is raising and lowering the ’ planer ’ table .

on the outfeed side ,
have some holes for a pipe at stagered heights ,
and a notch in the framed table to ride and stop on the pipe .
the front can be raised or lowered by wedge or screw mechanism .

-- david - only thru kindness can this world be whole . If we don't succeed we run the risk of failure. Dan Quayle

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a1Jim

112325 posts in 2266 days


#9 posted 03-02-2010 04:37 AM

Cool idea

-- http://artisticwoodstudio.com Custom furniture

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JimNEB

239 posts in 1757 days


#10 posted 03-02-2010 04:47 AM

I’d be a little nervous about on the planer part that it would grab the piece and shoot it out the other side…

-- Jim, Nebraska

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patron

13103 posts in 2030 days


#11 posted 03-02-2010 05:00 AM

jim ,
you feed it agains the rotatoin ,
just like a regular planer ,
you do light passes ,
and push it through .

-- david - only thru kindness can this world be whole . If we don't succeed we run the risk of failure. Dan Quayle

View teenagewoodworker's profile

teenagewoodworker

2727 posts in 2457 days


#12 posted 03-02-2010 05:26 AM

only problem i can think of is the dust collection… its not just for show on drum sanders the dust collection helps to stop the paper from clogging up which can prevent burns and all that nasty stuff…. you’ve defidently got a winner there are far as the idea goes but i would say see what you can do about some dust collection.

View GFYS's profile

GFYS

711 posts in 2160 days


#13 posted 03-02-2010 06:42 AM

My understanding of the sand flea type v drum sander is that the abrasive is attached to the drum with hook and loop velcro which allows the abrasive to raise up and give some flexibility contacting the workpiece. The drum and abrasive actually sits lower than the work surface untill the centrifical force of the spinning drum makes the abrasive raise up to contact the work piece. A thickness sander being a more rigid/solid sanding surface is not likely to work well with abrasive loosely fixed to the drum like that.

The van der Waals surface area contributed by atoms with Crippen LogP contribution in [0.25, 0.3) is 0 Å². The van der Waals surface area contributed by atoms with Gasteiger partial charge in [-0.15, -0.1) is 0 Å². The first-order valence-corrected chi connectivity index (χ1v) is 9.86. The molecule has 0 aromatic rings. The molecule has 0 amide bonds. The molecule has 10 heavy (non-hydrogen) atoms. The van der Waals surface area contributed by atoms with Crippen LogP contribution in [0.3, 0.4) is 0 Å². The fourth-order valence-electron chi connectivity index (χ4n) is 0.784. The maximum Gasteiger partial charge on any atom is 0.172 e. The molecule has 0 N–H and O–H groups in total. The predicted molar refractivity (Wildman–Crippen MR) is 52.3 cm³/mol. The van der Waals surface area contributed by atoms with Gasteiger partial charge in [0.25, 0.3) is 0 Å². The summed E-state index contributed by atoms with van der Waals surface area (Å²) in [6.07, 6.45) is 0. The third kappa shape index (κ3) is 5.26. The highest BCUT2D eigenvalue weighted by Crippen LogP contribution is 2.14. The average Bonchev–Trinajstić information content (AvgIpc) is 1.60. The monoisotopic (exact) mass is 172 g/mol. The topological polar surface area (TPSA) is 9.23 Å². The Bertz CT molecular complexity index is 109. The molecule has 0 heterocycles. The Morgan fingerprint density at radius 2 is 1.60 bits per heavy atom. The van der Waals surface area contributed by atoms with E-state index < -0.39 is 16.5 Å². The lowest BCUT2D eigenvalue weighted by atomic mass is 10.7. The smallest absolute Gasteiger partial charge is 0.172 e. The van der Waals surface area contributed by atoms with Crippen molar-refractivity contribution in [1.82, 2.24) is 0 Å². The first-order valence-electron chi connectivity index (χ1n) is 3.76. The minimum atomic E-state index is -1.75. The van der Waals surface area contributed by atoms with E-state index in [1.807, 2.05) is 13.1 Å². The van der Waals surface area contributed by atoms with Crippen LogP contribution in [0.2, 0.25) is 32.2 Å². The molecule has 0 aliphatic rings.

Don’t mean to rain on your parade.

View Broglea's profile

Broglea

665 posts in 1780 days


#14 posted 03-02-2010 06:43 AM

What type of sandpaper will you use? PSA or H&L? The reason I ask is the V drum sander will only work with H&L. If you are planning on using H&L for the thickness sander too there shouldn’t be any problem with your plan. I don’t have a thickness sander so I’m not sure if H&L can be used with it.

View Alan S's profile

Alan S

172 posts in 2007 days


#15 posted 03-02-2010 03:23 PM

Dan, I guess the worst thing I would have to do is have two different drums that could be interchanged. I’ll have to think about that some more. Thanks for the constructive criticism. That’s one reason I put it up here: so I could see what holes people shoot in it and how to mitigate those problems. Thanks!

Alan